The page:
Moto Czyzs at the TT in 2010. Back in 2010 Russell and I got really interested in racing electric motorcycles. We felt that the technology was just about ready to build a full on superbike that would equal the performance of an IC bike, albeit for a shorter period. Our goal was to win the TT Zero 10,000 prize for the first 100mph lap and we thought that we could do it by bringing together the best of the existing builders and our own race expertise. We talked to lots of people in a variety of Universities, plus manufacturers of motorcycles, batteries, motors, controllers and some potential sponsors and riders. We got to a point where we knew how to build the bike, who we needed on the team and what it would cost.

Sadly, despite the perception that there is a lot of money just waiting to be poured into 'green' projects, we have never been able to secure the correct level of funding to embark on design and build of a fully competitive motorcycle. The goal posts are continually moving as the pace of development is quite incredible, led by the Americans who are well funded due to the need to produce bikes for the Californian market where 'green' legislation is forcing progress on alternative power vehicles far ahead of anywhere else in the world. Most of the traditional motorcycle manufacturers are deliberately keeping out of it in order to not undermine their current internal combustion engine based technologies but we think that is about to change as there are clear signs that several of them are making indirect investment.

Glen Richards on Kingston at Bruntingthorpe in 2012. By 2012 some big companies were starting to get involved and some serious money is now required to win an E-Power road race. Lightning, Moto Czyzs, Mugen, Zong Shen and Muench all have credible bikes but we have not yet reached the point where they cannot be beaten. The ill-fated Kingston University bike I helped with before it was destroyed in a major fire at the University clearly had the potential to take them on, if not beat them, and there is a clear route to be taken using best practice and some mathematics in order to design and build a bike to make the next big jump. I know lots of people who have the right technology, skills and experience to design, build and race the bike - the one thing that is constantly missing is the money required to fund it!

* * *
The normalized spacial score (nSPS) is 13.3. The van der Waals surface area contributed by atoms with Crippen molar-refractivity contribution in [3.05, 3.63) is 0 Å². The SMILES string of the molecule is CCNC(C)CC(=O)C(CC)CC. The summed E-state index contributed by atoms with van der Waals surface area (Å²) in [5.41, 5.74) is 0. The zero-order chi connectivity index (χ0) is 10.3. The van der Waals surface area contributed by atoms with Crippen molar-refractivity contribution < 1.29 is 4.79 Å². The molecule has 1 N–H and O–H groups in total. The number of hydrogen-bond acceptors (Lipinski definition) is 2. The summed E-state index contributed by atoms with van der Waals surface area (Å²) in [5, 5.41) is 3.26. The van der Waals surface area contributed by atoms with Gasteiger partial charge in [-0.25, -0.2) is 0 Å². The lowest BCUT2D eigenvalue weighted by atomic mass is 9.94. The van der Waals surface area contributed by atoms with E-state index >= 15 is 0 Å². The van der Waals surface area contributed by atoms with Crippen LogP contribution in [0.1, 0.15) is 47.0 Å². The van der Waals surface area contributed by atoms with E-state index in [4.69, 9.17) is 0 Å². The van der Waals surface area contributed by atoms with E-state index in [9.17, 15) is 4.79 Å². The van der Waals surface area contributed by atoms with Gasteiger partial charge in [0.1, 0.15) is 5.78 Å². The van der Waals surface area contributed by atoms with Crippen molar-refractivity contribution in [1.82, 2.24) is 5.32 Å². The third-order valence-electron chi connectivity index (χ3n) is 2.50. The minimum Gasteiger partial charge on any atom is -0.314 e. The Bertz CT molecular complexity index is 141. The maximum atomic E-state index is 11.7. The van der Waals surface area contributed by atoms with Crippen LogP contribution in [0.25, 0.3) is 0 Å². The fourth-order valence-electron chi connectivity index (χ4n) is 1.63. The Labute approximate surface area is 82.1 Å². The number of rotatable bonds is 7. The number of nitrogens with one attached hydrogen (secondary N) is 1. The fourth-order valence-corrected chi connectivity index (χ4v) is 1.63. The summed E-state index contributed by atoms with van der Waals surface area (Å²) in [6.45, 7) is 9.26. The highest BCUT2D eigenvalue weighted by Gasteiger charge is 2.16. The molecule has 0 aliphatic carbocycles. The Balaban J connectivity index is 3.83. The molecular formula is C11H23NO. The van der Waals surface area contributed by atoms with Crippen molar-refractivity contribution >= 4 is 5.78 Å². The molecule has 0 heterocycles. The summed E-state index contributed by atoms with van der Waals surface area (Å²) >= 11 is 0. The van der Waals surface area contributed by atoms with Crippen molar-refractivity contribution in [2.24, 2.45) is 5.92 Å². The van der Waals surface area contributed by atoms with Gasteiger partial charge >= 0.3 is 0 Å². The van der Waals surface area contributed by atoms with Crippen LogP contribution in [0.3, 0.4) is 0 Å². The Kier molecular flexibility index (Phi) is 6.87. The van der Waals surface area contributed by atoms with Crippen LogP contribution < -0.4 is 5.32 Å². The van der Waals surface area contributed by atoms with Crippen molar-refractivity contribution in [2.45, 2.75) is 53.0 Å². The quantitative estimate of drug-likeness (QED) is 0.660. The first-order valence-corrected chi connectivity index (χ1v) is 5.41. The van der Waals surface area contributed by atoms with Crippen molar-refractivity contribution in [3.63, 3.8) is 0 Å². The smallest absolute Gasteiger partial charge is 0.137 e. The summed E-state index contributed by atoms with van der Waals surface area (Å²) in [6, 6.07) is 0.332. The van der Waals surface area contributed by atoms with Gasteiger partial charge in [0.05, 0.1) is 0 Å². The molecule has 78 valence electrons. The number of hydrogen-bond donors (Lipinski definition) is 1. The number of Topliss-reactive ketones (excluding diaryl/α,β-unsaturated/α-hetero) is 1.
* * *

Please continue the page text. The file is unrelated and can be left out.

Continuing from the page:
Lightning at Le Mans in 2012. Goals

I think the goals people are talking about e.g. doing a 110mph lap of the TT circuit, are well short of what can be achieved with the available technology, some applied mathematics, good race preparation, the right rider and a proper support and testing package. If someone can be found willing to fund this then our goal will be to take the outright motorcycle lap record at one circuit in the opening season. I am almost certain that is possible without relying on any further mathematical analysis. The goal at the TT would be subject to mathematical analysis but I do not think the outright lap record to be totally beyond the realms of possibility even on an extremely long high speed circuit like that. It is just a matter of calculating the energy requirement and seeing if it is possible to package that much energy into a bike of roughly normal size and weight!

The British land speed record for an electric vehicle is currently held by Dale Vince 's Nemesis car at around 150mph so taking that would just be a formality as I would expect our bike to be capable of around 200mph with little more than a gearing and fairing change, similar to the Lightning in this picture, which did 189mph in the USA last year. However, outright speed is much less of a challenge than that of making a usable superbike with realistic range and cheap, clean performance with a clear route to productionisation and the post-gasoline era of motorcycling.

If you have around 200K to spend on a very high profile green project and would like to build a full-on electric superbike and win TT-Zero and the International Championship then please get in touch for more details.

My E-mail address is mikewain@rocketmail.com.

Page updated on 29 May 2013
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